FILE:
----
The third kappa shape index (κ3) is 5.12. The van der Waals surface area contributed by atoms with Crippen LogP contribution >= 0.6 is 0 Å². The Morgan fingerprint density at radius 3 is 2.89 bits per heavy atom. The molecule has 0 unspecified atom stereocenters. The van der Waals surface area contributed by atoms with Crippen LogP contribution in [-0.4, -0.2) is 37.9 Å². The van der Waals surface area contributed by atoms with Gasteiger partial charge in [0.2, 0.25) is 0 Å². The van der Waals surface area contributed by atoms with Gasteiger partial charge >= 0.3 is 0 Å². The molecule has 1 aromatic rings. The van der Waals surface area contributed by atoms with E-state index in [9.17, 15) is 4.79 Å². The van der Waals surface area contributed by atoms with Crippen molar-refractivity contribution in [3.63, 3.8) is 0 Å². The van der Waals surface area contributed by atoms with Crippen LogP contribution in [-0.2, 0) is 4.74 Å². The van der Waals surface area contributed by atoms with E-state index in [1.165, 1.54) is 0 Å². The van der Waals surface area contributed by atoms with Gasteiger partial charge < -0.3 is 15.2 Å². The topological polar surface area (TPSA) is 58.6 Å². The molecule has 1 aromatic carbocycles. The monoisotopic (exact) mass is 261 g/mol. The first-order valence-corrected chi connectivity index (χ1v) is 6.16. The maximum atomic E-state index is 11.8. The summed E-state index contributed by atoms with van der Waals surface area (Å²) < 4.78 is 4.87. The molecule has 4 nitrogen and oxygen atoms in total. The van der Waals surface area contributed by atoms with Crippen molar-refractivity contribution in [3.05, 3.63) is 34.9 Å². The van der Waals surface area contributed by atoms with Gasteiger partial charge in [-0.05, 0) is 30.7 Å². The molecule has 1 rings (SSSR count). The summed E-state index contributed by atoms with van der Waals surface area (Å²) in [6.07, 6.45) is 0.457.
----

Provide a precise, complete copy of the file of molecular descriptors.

The third kappa shape index (κ3) is 5.12. The van der Waals surface area contributed by atoms with Crippen LogP contribution >= 0.6 is 0 Å². The Morgan fingerprint density at radius 3 is 2.89 bits per heavy atom. The molecule has 0 unspecified atom stereocenters. The van der Waals surface area contributed by atoms with Crippen LogP contribution in [-0.4, -0.2) is 37.9 Å². The van der Waals surface area contributed by atoms with Gasteiger partial charge in [0.2, 0.25) is 0 Å². The van der Waals surface area contributed by atoms with Gasteiger partial charge >= 0.3 is 0 Å². The molecule has 1 aromatic rings. The van der Waals surface area contributed by atoms with E-state index in [9.17, 15) is 4.79 Å². The van der Waals surface area contributed by atoms with Crippen molar-refractivity contribution in [3.63, 3.8) is 0 Å². The van der Waals surface area contributed by atoms with Crippen LogP contribution in [-0.2, 0) is 4.74 Å². The van der Waals surface area contributed by atoms with E-state index in [1.165, 1.54) is 0 Å². The van der Waals surface area contributed by atoms with Gasteiger partial charge < -0.3 is 15.2 Å². The topological polar surface area (TPSA) is 58.6 Å². The molecule has 1 aromatic carbocycles. The monoisotopic (exact) mass is 261 g/mol. The first-order valence-corrected chi connectivity index (χ1v) is 6.16. The maximum atomic E-state index is 11.8. The summed E-state index contributed by atoms with van der Waals surface area (Å²) < 4.78 is 4.87. The molecule has 4 nitrogen and oxygen atoms in total. The van der Waals surface area contributed by atoms with Crippen molar-refractivity contribution in [3.05, 3.63) is 34.9 Å². The van der Waals surface area contributed by atoms with Gasteiger partial charge in [-0.05, 0) is 30.7 Å². The molecule has 1 rings (SSSR count). The summed E-state index contributed by atoms with van der Waals surface area (Å²) in [6.07, 6.45) is 0.457.